发件人： Jeff Janes <jeff.janes@xxxxxxxxx>
收件人： Stefan Keller <sfkeller@xxxxxxxxx>
抄送： pgsql-performance@xxxxxxxxxxxxxx; Stephen Frost <sfrost@xxxxxxxxxxx>
发送日期： 2012年2月26日, 星期日, 上午 10:13
主题: Re: PG as in-memory db? How to warm up and re-populate buffers? How to read in all tuples into memory?
On Sat, Feb 25, 2012 at 4:16 PM, Stefan Keller <sfkeller@xxxxxxxxx
> I'd like to come back on the issue of aka of in-memory key-value database.
> To remember, it contains table definition and queries as indicated in
> the appendix . There exist 4 other tables of similar structure.
> There are indexes on each column. The
tables contain around 10 million
> tuples. The database is "read-only"; it's completely updated every
> day. I don't expect more than 5 concurrent users at any time. A
> typical query looks like  and varies in an unforeseable way (that's
> why hstore is used). EXPLAIN tells me that the indexes are used .
> The problem is that the initial queries are too slow - and there is no
> second chance. I do have to trash the buffer every night. There is
> enough main memory to hold all table contents.
Just that table, or the entire database?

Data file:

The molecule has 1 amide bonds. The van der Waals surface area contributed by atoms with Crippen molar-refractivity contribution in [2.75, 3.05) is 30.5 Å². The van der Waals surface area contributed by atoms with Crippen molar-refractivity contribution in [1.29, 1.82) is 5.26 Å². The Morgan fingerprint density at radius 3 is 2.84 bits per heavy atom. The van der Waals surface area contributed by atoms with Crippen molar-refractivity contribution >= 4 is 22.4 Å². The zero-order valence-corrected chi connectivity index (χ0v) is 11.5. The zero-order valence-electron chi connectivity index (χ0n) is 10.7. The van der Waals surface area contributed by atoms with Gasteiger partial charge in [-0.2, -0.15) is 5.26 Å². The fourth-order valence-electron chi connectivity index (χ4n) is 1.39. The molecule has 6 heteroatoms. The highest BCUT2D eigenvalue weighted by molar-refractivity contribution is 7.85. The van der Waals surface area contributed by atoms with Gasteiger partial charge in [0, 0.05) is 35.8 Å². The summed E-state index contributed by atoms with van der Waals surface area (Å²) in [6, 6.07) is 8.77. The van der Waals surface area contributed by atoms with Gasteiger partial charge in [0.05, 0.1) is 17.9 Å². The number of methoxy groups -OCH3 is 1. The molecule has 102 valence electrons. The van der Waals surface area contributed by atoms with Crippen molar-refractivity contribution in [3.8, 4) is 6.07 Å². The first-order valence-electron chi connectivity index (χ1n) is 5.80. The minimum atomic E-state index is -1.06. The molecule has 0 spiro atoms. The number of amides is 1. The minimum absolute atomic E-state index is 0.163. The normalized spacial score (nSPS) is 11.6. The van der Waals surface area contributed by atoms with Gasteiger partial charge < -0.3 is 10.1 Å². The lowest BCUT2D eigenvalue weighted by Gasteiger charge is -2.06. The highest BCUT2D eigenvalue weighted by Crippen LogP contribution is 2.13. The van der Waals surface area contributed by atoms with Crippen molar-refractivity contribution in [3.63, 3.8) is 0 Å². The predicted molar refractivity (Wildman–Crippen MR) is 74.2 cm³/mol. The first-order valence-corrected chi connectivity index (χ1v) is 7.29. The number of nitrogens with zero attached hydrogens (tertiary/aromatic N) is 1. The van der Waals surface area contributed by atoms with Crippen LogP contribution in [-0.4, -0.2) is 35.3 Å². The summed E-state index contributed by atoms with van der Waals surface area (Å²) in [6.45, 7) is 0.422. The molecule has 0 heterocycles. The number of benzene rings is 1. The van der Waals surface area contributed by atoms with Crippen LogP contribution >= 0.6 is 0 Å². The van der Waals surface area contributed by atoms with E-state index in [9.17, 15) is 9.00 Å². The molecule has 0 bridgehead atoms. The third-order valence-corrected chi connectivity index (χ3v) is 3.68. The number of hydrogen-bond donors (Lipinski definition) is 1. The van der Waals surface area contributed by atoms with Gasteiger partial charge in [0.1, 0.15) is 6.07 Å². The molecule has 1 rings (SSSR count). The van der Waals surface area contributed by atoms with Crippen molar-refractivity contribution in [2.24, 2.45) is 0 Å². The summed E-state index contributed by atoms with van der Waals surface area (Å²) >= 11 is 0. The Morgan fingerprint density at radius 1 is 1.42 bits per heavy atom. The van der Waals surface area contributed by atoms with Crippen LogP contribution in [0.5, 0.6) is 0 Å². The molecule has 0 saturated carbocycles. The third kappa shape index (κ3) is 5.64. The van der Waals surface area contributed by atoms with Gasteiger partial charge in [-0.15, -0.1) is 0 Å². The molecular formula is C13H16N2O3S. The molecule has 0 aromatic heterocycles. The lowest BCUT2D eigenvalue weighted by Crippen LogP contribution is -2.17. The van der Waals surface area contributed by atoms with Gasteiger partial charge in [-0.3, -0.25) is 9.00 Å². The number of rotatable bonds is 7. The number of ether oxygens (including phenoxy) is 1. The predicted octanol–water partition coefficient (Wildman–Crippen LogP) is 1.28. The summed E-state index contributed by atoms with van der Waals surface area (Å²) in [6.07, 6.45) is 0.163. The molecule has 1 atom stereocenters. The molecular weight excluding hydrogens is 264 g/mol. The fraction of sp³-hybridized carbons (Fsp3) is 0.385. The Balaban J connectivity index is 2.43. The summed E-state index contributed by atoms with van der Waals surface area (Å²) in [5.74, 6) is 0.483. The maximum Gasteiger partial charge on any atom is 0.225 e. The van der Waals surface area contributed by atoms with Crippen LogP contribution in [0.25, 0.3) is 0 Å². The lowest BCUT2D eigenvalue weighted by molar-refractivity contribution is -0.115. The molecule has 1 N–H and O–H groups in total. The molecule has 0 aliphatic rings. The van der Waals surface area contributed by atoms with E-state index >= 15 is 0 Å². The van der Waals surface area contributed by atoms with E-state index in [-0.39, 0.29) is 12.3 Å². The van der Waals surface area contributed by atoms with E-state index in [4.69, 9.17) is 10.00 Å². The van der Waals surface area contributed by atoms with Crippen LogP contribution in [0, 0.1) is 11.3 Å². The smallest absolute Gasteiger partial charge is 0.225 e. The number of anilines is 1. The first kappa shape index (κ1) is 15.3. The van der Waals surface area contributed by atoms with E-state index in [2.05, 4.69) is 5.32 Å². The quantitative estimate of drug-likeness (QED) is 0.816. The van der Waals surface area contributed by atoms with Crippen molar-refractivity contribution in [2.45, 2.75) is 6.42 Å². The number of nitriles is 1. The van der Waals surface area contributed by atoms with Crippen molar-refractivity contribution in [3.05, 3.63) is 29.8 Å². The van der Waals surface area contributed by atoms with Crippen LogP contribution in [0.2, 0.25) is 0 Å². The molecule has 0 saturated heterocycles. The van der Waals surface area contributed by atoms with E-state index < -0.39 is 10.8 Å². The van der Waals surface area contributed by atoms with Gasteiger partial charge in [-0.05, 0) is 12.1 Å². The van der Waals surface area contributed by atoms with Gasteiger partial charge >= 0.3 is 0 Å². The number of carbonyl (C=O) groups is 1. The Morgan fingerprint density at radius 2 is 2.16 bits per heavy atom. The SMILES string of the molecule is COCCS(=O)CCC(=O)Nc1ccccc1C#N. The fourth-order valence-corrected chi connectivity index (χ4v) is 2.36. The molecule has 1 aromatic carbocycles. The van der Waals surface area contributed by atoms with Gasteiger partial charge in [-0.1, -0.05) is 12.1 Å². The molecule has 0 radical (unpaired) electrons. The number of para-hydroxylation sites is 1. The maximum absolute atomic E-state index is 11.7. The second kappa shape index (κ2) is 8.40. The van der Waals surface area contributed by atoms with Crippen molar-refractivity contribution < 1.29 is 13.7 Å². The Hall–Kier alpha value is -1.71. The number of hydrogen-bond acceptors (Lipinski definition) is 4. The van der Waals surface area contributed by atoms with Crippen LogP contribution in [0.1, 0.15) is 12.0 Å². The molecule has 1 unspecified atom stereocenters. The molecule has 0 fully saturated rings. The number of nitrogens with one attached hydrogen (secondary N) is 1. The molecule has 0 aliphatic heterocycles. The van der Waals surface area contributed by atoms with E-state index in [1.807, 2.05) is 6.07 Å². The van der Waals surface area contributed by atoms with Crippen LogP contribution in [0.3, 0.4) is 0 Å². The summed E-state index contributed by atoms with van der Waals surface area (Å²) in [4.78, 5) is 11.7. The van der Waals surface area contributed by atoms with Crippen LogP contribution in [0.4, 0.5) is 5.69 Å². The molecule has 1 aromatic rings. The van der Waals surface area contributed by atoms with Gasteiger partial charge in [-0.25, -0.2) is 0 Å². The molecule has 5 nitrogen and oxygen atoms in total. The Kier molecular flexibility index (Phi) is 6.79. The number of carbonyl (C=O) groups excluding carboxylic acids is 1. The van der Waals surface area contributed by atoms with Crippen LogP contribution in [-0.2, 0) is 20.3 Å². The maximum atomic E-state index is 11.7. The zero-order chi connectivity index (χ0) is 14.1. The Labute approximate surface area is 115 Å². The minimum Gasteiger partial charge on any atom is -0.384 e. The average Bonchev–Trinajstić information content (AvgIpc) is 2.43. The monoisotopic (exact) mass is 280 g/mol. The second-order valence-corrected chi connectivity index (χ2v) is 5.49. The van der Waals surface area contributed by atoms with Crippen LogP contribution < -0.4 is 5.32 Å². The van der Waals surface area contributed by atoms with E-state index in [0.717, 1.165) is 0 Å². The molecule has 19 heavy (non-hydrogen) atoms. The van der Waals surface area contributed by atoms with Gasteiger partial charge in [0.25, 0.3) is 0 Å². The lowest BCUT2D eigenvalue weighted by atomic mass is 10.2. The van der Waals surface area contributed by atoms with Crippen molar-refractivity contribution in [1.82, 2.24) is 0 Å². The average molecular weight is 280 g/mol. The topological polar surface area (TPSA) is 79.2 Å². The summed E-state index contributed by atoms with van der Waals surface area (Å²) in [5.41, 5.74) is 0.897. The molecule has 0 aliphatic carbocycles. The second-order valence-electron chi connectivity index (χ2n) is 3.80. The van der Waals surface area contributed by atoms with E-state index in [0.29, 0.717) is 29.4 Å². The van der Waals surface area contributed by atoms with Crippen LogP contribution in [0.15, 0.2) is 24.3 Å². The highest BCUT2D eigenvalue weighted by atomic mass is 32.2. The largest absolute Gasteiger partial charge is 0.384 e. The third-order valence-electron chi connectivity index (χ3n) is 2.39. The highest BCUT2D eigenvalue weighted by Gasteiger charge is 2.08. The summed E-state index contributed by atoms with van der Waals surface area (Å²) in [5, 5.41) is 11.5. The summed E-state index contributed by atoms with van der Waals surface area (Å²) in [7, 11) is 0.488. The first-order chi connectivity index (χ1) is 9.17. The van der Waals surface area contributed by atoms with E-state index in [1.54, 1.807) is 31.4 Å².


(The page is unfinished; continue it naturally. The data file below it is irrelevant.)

> 1. How can I warm up or re-populate shared buffers of Postgres?
Instead, warm the OS cache. Then data will get transferred into the
postgres shared_buffers pool from the OS cache very quickly.
tar -c $PGDATA/base/ |wc -c
If you need to warm just one table, because the entire base directory
won't fit in OS cache,
then you need to do a bit more work to find out
which files to use.
You might feel clever and try this instead:
tar -c /dev/null $PGDATA/base/ > /dev/null
But my tar program is too clever by half. It detects that it is
writing to /dev/null, and just does not actually read the data.
> 2. Are there any hints on how to tell Postgres to read in all table
> contents into memory?
I don't think so, at least not in core. I've wondered if it would
make sense to suppress ring-buffer strategy when there are buffers on
the free-list. That way a sequential scan would populate
shared_buffers after a restart. But it wouldn't help you get the
indexes into cache.
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